I have heard a lot of positive feedback about the Multnomah County Sheriff’s Homeless Outreach and Programs Engagement (HOPE) Team and their engagement with houseless individuals in East County. Earlier this month I did a ride along with members of the Team, visiting members of the community living unsheltered, and I saw firsthand how they are leading with compassion, building trust, establishing meaningful relationships, and getting people the services they need. This was a perfect example of how we can help reduce harm and suffering to individuals and the community, even as we pursue the supports and services that will enable people to ultimately sustain permanent housing. It was also a window into the kind of program that can build trust and relationship between law enforcement and community. 

A Time to Listen, A Time to Act: Faith Community Forum on Houselessness

Having heard the challenges being faced by faith leaders wanting to provide services to help people living unhoused, and having heard the barriers faced by organizations and individuals wanting to get people the housing they need and work with organizational partners, I spoke with Pastor Rick McKinley of Imago Dei Church and we brainstormed ways to bring community together to learn about houselessness, hear about some innovative approaches to serve those living unsheltered, and find ways to form partnerships in furtherance of a common goal. 

On February 18th, we co-convened a forum on houselessness with the faith community, Multnomah County, City of Portland and City of Gresham leaders, service providers, and people with lived experience of being houseless. The forum was hosted by Pastor Mark Strong at Life Change Church in North Portland. The turnout was incredible, and the level of engagement and shared mission of service to help those most vulnerable was inspiring.  I have already heard about connections made because of the forum and I am excited to keep the momentum going.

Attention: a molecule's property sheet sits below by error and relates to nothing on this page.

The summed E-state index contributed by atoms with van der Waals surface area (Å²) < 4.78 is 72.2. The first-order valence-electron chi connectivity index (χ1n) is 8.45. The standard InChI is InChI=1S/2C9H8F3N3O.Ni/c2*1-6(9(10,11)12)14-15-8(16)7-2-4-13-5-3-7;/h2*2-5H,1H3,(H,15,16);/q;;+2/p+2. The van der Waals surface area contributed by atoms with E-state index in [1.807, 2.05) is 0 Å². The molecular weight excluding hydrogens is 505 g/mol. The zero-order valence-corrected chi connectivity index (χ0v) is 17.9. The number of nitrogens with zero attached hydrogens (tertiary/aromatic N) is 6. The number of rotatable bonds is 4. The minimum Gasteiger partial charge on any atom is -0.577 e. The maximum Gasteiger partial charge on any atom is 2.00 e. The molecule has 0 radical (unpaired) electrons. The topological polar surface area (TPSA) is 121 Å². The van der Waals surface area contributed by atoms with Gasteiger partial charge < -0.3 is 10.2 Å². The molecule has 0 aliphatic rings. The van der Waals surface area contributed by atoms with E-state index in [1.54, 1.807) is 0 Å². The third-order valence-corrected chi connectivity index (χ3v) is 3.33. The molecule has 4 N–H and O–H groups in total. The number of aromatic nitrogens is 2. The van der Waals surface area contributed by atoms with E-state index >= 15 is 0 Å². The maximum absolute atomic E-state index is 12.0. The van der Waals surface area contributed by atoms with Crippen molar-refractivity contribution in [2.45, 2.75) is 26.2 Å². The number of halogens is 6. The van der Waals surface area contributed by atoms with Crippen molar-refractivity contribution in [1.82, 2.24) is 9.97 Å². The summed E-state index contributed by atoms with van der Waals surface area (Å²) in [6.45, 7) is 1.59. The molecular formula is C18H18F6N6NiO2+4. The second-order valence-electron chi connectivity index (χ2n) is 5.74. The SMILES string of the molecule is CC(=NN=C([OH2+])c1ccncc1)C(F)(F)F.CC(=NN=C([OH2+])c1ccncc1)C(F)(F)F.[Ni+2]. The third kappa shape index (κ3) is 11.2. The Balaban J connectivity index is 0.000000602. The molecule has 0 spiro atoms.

I want to thank all who attended the forum, including our panelists: City of Gresham Councilor Vince Jones-Dixon, City of Portland Commissioner Dan Ryan, Kevin Farmer, Mark Rowlett, Matt Lembo from Beacon Village, Tess Fields from Home Share Oregon, Janet McManus of WeShine PDX, and Caleb Coder from Cultivate Initiatives. You can view a recording of the event here.  

One aspect of the forum that really resonated with people was our office’s pictorial graphic representing how the homeless system functions in Multnomah County. When I started as a Commissioner, I was regularly frustrated in my efforts to understand how the pieces of the homeless governance structure fit together. I prepared a summary that describes the landscape as I understood it, which I have shared on my website. For this forum, I asked Tabitha from my office to create a basic graphic that put the information together in picture form. She did an amazing job, and, as they say, a picture speaks a thousand words:

Click here to see graphic

Seeing the system laid out, it becomes very clear very quickly why the system doesn’t function as effectively as it could and requires greater coordination across organizations, agencies, and all levels of government. This is a topic that needs a lot more discussion, and I will share further information in March.